This is Trinity Sunday, but far be it from me to try to make any thoughtful comments on the complicated doctrine of the Trinity in less than 500 words. Suffice it to say, though, that it is this doctrine that most fully brings to the forefront the role of the Holy Spirit in spreading the divine continually throughout the world.

In that light, let’s focus on just two aspects of today’s readings.

1) For the second time in less than three months, the Gospel reading includes the famous John 3:16: “For God so loved the world, that He gave his only-begotten Son….” But unlike a few months ago, today we are asked to read more verses before the famous one, namely the entire first part of John’s chapter 3, through verse 17. What this adds is the questioning by the pharisee Nicodemus, which leads to the famous saying in John 3:16. What bothers me about the Gospel is that we don’t learn for quite some time how Nicodemus reacted to Jesus’ teaching. John seems just to drop Nicodemus. Are his eyes ever opened? Does he comprehend, finally, what Jesus was saying, after at first being confused?

It is only later, in chapters 7 and 19, that we see Nicodemus appear again. But both times he proves to be a man of great decency, and a man who wants to do right by Jesus. First, he tried to convince other pharisees not to condemn Jesus without a fair hearing. Finally, he assisted Joseph of Arimathea in preparing Jesus’ dead body for burial and placing it reverently in its tomb. Obviously, Nicodemus had been moved by his encounter with the Lord, and he tried to live up to God’s mission of acting with love and justice within God’s creation.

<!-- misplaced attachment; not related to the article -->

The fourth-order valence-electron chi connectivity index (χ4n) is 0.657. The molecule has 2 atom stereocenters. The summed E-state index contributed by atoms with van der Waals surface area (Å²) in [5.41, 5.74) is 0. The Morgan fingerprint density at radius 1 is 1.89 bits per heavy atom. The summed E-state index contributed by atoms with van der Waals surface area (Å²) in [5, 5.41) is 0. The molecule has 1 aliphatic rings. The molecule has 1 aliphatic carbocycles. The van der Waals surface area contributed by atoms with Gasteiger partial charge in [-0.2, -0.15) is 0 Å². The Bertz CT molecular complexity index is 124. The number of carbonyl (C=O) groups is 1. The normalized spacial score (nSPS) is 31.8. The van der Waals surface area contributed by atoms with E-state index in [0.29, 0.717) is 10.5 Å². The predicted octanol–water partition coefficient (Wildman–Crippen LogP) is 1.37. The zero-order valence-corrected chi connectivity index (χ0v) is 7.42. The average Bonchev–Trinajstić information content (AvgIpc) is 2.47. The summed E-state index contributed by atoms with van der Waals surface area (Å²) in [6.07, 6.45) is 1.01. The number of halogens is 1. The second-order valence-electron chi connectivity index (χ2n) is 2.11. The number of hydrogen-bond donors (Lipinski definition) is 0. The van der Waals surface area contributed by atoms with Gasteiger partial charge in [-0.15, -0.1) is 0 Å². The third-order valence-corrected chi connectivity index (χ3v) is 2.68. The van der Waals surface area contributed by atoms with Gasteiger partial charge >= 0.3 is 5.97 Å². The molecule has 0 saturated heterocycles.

2) This leads to the second point on which I’d like to focus. The first reading, a vision of God attended by seraphim as recounted by Isaiah (chapter 6:1-8), ends with one my the most important questions ever asked of us by our God: “Then I heard the voice of the Lord saying, ‘Whom shall I send, and who will go for us?’ And I said, ‘Here am I; send me!'”

This is the most succinct imaginable expression of how we should respond to God. As in the refrain from a popular hymn based on Isaiah 6:8, we should say “Here I am, Lord. Is it I, Lord? I have heard You calling in the night. I will go, Lord, if you lead me. I will hold Your people in my heart.”

This is what Nicodemus did, in response to his encounter with the Lord: He heard, he followed, and he stepped forward with justice, compassion, and love.

Here we are, Lord. Send us. Send all of us. And, guided by the Holy Spirit, may we love and serve You with gladness and singleness of heart.

 

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